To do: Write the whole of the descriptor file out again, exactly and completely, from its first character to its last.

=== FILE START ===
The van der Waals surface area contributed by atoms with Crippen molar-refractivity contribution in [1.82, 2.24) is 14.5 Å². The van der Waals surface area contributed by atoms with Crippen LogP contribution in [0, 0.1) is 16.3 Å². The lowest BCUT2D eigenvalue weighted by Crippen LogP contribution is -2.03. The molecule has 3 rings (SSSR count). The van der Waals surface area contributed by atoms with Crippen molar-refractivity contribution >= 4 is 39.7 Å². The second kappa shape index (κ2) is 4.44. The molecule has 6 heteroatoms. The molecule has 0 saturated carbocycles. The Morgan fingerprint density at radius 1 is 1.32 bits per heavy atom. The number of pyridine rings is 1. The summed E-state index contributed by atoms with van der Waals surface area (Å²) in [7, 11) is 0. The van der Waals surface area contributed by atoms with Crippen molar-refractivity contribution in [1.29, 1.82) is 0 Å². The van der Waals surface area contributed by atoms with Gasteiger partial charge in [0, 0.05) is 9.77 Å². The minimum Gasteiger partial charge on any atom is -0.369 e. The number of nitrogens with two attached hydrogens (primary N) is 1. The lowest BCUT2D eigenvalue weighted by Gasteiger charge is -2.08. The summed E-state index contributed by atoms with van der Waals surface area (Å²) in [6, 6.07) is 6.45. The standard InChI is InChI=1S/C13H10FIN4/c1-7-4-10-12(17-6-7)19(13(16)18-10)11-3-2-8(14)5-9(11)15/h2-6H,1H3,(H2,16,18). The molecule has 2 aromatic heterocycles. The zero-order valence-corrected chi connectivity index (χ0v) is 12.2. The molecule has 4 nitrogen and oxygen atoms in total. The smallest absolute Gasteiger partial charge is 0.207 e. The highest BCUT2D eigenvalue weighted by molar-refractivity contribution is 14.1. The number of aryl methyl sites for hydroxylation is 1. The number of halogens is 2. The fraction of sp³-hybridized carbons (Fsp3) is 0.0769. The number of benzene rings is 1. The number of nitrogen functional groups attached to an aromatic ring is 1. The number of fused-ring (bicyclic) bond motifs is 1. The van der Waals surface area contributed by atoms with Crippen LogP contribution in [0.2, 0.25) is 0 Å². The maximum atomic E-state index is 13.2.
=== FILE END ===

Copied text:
The van der Waals surface area contributed by atoms with Crippen molar-refractivity contribution in [1.82, 2.24) is 14.5 Å². The van der Waals surface area contributed by atoms with Crippen LogP contribution in [0, 0.1) is 16.3 Å². The lowest BCUT2D eigenvalue weighted by Crippen LogP contribution is -2.03. The molecule has 3 rings (SSSR count). The van der Waals surface area contributed by atoms with Crippen molar-refractivity contribution >= 4 is 39.7 Å². The second kappa shape index (κ2) is 4.44. The molecule has 6 heteroatoms. The molecule has 0 saturated carbocycles. The Morgan fingerprint density at radius 1 is 1.32 bits per heavy atom. The number of pyridine rings is 1. The summed E-state index contributed by atoms with van der Waals surface area (Å²) in [7, 11) is 0. The van der Waals surface area contributed by atoms with Crippen molar-refractivity contribution in [1.29, 1.82) is 0 Å². The van der Waals surface area contributed by atoms with Gasteiger partial charge in [0, 0.05) is 9.77 Å². The minimum Gasteiger partial charge on any atom is -0.369 e. The number of nitrogens with two attached hydrogens (primary N) is 1. The lowest BCUT2D eigenvalue weighted by Gasteiger charge is -2.08. The summed E-state index contributed by atoms with van der Waals surface area (Å²) in [6, 6.07) is 6.45. The standard InChI is InChI=1S/C13H10FIN4/c1-7-4-10-12(17-6-7)19(13(16)18-10)11-3-2-8(14)5-9(11)15/h2-6H,1H3,(H2,16,18). The molecule has 2 aromatic heterocycles. The zero-order valence-corrected chi connectivity index (χ0v) is 12.2. The molecule has 4 nitrogen and oxygen atoms in total. The smallest absolute Gasteiger partial charge is 0.207 e. The highest BCUT2D eigenvalue weighted by molar-refractivity contribution is 14.1. The number of aryl methyl sites for hydroxylation is 1. The number of halogens is 2. The fraction of sp³-hybridized carbons (Fsp3) is 0.0769. The number of benzene rings is 1. The number of nitrogen functional groups attached to an aromatic ring is 1. The number of fused-ring (bicyclic) bond motifs is 1. The van der Waals surface area contributed by atoms with Crippen LogP contribution in [0.2, 0.25) is 0 Å². The maximum atomic E-state index is 13.2.